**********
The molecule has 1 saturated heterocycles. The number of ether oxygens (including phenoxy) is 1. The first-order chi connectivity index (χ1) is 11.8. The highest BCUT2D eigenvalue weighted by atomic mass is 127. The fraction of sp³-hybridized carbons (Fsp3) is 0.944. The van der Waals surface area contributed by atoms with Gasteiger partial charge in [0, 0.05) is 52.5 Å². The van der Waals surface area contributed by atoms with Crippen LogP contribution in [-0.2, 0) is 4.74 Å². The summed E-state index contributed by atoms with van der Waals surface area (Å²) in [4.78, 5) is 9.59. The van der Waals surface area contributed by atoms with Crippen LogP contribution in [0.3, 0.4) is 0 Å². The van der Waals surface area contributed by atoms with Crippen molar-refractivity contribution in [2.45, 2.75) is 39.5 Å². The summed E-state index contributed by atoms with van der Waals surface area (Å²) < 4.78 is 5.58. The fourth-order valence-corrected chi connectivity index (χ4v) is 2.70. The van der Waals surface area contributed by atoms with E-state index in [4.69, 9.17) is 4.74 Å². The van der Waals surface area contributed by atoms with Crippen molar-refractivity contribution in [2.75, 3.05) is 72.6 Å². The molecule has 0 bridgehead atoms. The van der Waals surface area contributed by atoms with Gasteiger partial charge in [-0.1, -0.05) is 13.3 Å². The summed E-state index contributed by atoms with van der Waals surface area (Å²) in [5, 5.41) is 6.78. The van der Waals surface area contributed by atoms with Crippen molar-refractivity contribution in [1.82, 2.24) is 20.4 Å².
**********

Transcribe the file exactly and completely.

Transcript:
The molecule has 1 saturated heterocycles. The number of ether oxygens (including phenoxy) is 1. The first-order chi connectivity index (χ1) is 11.8. The highest BCUT2D eigenvalue weighted by atomic mass is 127. The fraction of sp³-hybridized carbons (Fsp3) is 0.944. The van der Waals surface area contributed by atoms with Gasteiger partial charge in [0, 0.05) is 52.5 Å². The van der Waals surface area contributed by atoms with Crippen LogP contribution in [-0.2, 0) is 4.74 Å². The summed E-state index contributed by atoms with van der Waals surface area (Å²) in [4.78, 5) is 9.59. The van der Waals surface area contributed by atoms with Crippen LogP contribution in [0.3, 0.4) is 0 Å². The van der Waals surface area contributed by atoms with Crippen molar-refractivity contribution in [2.45, 2.75) is 39.5 Å². The summed E-state index contributed by atoms with van der Waals surface area (Å²) < 4.78 is 5.58. The fourth-order valence-corrected chi connectivity index (χ4v) is 2.70. The van der Waals surface area contributed by atoms with E-state index in [4.69, 9.17) is 4.74 Å². The van der Waals surface area contributed by atoms with Crippen molar-refractivity contribution in [2.75, 3.05) is 72.6 Å². The molecule has 0 bridgehead atoms. The van der Waals surface area contributed by atoms with Gasteiger partial charge in [-0.1, -0.05) is 13.3 Å². The summed E-state index contributed by atoms with van der Waals surface area (Å²) in [5, 5.41) is 6.78. The van der Waals surface area contributed by atoms with Crippen molar-refractivity contribution in [1.82, 2.24) is 20.4 Å².